Chie Kutsuwada, the workshop leader of the Manga part, is a London-based Manga artist and illustrator. As she is a Japanese Manga artist living in London, with a background in fine arts, she not only writes Manga but is also invited to act as a tutor at local schools and centres. She said, 'Sometimes I go to an art class and give workshops on drawing Manga, and sometimes I introduce Manga as Japanese culture to a class for cross-cultural understanding. Unlike Japan, where children and adults from various social statuses enjoy reading Manga, people who have access to Manga in the UK tend to be of a higher social class with a higher level of interest in it, and the majority of the readers are teenagers. Interest in Japanese culture, especially Japanese language has been increasing recently. I was amazed by the fact that the Manga I wrote in bilingual language (lines are written both in English and Japanese in a word-balloon) were appreciated, or that young people use 'Kawaii', 'Baka' or 'Shiranai!' just like we use loan words in Japan'.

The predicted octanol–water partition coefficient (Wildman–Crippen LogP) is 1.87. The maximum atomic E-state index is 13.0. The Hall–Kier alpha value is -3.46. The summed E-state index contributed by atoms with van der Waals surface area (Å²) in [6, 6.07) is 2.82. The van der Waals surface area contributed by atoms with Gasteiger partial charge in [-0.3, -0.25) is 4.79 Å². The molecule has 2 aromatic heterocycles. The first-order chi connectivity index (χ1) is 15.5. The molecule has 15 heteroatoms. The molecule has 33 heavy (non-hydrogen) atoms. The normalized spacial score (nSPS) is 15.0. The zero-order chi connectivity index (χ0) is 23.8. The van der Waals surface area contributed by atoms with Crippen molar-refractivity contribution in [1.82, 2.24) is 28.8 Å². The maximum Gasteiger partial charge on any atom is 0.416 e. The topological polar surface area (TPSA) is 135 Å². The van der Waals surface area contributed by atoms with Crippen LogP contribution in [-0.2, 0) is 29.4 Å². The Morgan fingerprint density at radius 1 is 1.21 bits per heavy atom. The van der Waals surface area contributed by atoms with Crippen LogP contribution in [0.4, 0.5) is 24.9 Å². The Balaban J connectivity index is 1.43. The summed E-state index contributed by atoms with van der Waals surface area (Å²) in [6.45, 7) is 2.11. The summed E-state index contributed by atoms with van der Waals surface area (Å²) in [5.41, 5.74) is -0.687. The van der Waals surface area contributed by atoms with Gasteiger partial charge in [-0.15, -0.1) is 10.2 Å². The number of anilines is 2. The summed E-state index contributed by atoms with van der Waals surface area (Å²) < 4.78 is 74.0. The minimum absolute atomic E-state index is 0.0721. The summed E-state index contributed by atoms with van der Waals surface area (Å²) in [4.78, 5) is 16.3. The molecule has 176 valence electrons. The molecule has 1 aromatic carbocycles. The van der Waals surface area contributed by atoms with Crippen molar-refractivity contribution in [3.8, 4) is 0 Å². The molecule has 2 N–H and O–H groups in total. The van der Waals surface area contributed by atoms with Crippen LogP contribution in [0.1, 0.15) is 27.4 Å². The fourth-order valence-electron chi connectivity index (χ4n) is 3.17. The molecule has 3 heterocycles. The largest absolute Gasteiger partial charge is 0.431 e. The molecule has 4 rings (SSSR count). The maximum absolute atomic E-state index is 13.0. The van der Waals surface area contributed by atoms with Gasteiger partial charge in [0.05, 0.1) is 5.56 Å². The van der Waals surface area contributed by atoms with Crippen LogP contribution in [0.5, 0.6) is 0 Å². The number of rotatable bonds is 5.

Recommending comments from shop staffs
Recommending comments from shop staffs

Looking back at the last decade, the popularity of Manga in London has increased dramatically. Along with American comics and graphic novels, the Manga translated and published in English mainly in North America have established a genre of 'Manga' in the UK, and we can see that several shelves are dedicated to Manga in the major bookshops and local libraries. We can buy a book entitled 'DRAGON BALL', 'NARUTO', 'ONE PIECE' or 'NANA' for about £6. When we open the back cover of the book, which is the front cover in the West, we encounter some warnings, such as 'STOP! You're reading in the wrong direction!' to avoid readers being disappointed by seeing the last scene of the book written in the right-to-left style, or instructions showing the order for reading the word-balloons. The story of the book remains the same as in the original. It reminds me that those basic rules themselves are part of Japanese culture.

Part 1: Create your own Manga character
Music workshop leaders: Ignite(Photo by Benjamin Harte)
Music workshop leaders: Ignite
(Photo by Benjamin Harte)

The workshop 'Music 'N' Manga' took the form of a collaboration: Chie talked and led the workshop on Manga in the first half, while the second half was the music workshop led by Ignite, and the young people gave a concert at the end of the day. Ignite is a resident ensemble at Wigmore Hall, and plays in the concerts, leads workshops, devises programmes and composes music for many of the Wigmore Hall Learning projects. 26 young people attended the workshop, including a group of school children accompanied by their teacher. Most of them seemed to have read Manga before.